Mayor Ed Lee is taking a wait-and-see attitude toward San Francisco Housing Authority Director Henry Alvarez, who is the subject of two lawsuits filed by two top-ranking agency attorneys alleging racism and other discrimination.
The Housing Authority Commission has contracted with the law firm of former City Attorney Louise Renne to investigate the lawsuits and present findings to the commission and the mayor. Asked Tuesday if Alvarez should be suspended or step down from his post in the interim, the mayor displayed no intention to do so.
“He hasn’t pled guilty to any criminal charges,” Lee said. “We do have to be somewhat confident that the investigation will bear some immediate confirmation whether or not those allegations will be sustained.”
Housing Authority spokeswoman Rose Dennis said the outside investigation will include a briefing on the legal options available to her agency and the mayor, who played a role in the hiring of its director. When serving as city administrator, Lee recommended Alvarez for his post following a “nationwide search” after long-time Executive Director Gregg Fortner resigned under political pressure.
Dennis said there is no schedule for how long the investigation would take and no way to tell when the commission would receive a briefing. Dennis said Alvarez has a strong record as the leader of the agency and “people should be assured that he can do his job” despite the pending lawsuits.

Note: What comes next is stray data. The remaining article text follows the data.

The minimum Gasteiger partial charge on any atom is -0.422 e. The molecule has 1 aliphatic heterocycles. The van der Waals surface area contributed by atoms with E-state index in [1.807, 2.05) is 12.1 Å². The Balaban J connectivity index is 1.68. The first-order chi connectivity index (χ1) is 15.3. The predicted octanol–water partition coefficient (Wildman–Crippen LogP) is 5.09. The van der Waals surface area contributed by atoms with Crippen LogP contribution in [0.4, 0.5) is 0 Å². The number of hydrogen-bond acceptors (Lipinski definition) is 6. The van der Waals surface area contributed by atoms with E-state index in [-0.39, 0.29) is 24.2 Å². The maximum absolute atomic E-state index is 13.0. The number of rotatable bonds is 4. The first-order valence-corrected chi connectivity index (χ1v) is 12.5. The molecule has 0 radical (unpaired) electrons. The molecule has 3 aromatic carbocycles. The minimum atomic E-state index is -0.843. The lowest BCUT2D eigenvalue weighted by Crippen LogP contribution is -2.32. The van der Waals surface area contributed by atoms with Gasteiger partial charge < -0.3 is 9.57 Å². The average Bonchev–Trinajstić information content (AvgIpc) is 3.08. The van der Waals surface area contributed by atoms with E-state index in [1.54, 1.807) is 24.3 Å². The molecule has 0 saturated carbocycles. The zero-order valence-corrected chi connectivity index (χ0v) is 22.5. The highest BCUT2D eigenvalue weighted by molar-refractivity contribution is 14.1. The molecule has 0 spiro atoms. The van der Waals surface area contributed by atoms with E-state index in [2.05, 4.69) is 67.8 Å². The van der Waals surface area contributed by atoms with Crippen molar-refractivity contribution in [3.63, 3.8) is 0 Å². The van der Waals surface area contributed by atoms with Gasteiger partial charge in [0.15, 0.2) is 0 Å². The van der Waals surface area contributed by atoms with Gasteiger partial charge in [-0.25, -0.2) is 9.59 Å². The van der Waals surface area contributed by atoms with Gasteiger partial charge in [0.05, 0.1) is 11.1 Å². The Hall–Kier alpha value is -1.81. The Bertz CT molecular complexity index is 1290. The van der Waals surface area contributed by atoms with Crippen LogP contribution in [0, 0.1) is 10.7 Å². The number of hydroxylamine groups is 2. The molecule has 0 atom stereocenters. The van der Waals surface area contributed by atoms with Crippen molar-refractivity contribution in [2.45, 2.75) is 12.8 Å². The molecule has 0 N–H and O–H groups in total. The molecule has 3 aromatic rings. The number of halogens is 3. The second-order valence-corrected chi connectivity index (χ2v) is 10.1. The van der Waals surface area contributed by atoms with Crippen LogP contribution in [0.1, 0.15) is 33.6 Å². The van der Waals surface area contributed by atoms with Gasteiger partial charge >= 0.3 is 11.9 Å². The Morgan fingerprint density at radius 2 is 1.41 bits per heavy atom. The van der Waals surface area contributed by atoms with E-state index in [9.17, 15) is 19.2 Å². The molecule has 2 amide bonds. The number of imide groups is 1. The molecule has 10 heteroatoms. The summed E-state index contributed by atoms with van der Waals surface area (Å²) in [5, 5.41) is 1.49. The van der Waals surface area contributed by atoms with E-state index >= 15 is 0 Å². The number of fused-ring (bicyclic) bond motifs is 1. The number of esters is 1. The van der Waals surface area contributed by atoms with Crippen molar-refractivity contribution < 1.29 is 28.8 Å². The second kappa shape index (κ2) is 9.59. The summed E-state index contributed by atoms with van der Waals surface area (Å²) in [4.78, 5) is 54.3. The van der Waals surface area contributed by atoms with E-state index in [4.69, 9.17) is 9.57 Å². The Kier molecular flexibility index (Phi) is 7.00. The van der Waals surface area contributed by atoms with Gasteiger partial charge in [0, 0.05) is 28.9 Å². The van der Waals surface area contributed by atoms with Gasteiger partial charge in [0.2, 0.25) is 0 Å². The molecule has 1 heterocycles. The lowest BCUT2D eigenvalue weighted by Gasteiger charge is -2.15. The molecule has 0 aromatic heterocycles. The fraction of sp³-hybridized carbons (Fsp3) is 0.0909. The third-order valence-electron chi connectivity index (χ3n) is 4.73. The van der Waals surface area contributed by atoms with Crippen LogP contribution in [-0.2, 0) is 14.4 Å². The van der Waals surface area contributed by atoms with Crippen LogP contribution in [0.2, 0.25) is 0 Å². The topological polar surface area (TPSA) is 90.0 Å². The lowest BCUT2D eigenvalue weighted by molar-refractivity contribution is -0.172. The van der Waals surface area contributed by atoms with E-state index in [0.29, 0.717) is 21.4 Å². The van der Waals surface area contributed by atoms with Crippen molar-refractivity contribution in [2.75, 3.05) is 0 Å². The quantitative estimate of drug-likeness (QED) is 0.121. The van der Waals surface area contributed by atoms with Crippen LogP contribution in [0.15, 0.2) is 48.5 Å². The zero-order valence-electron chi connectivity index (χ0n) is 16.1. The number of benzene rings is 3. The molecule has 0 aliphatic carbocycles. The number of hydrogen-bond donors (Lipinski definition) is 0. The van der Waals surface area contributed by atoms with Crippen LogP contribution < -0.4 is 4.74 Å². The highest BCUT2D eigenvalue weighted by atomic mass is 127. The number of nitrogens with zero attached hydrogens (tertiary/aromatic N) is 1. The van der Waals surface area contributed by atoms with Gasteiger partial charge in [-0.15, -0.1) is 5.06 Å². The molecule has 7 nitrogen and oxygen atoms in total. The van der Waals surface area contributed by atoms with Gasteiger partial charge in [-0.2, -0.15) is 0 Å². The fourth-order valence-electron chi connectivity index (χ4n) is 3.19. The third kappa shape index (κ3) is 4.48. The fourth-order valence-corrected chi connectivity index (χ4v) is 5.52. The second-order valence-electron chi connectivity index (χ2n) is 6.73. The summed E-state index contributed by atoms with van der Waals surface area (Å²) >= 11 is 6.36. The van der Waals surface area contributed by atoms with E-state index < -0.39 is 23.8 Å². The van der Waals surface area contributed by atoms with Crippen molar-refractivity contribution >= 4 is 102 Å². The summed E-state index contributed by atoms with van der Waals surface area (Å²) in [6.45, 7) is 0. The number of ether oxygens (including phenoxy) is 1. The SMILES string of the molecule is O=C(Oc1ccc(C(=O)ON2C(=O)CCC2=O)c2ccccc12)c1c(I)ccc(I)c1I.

Meanwhile, the lawsuits have thrust the housing agency back into the political limelight. On Tuesday, Supervisor David Campos officially asked Harvey Rose, the board budget analyst, to audit the agency.
“I wanted to make sure that as we discuss what’s happening with that agency that we go back to focusing on how this agency is actually serving the needs of its residents,” Campos said.
This is not the first time Lee has faced controversy with the head of an agency. In 2011, he appointed Mohammed Nuru to head up the Department of Public Works after serving as manager for the agency for 11 years, prompting some criticism since Nuru’s former nonprofit, the San Francisco League of Urban Gardeners, was accused in 2004 of illegal campaign activity. And Nuru was also the target of a $105,000 lawsuit settled this year accusing him of treating black women differently in the workplace.
Like Alvarez, Nuru is black. The Rev. Amos Brown, chairman of the Housing Authority Commission and president of the local NAACP chapter, says that’s not a coincidence.
“There is a rush to judgment when it involves black people,” Brown said. “There is no due process. No well-founded evidence in any of this.”
As for how the agency should react, Brown said, “Just wait until the real facts are unearthed.”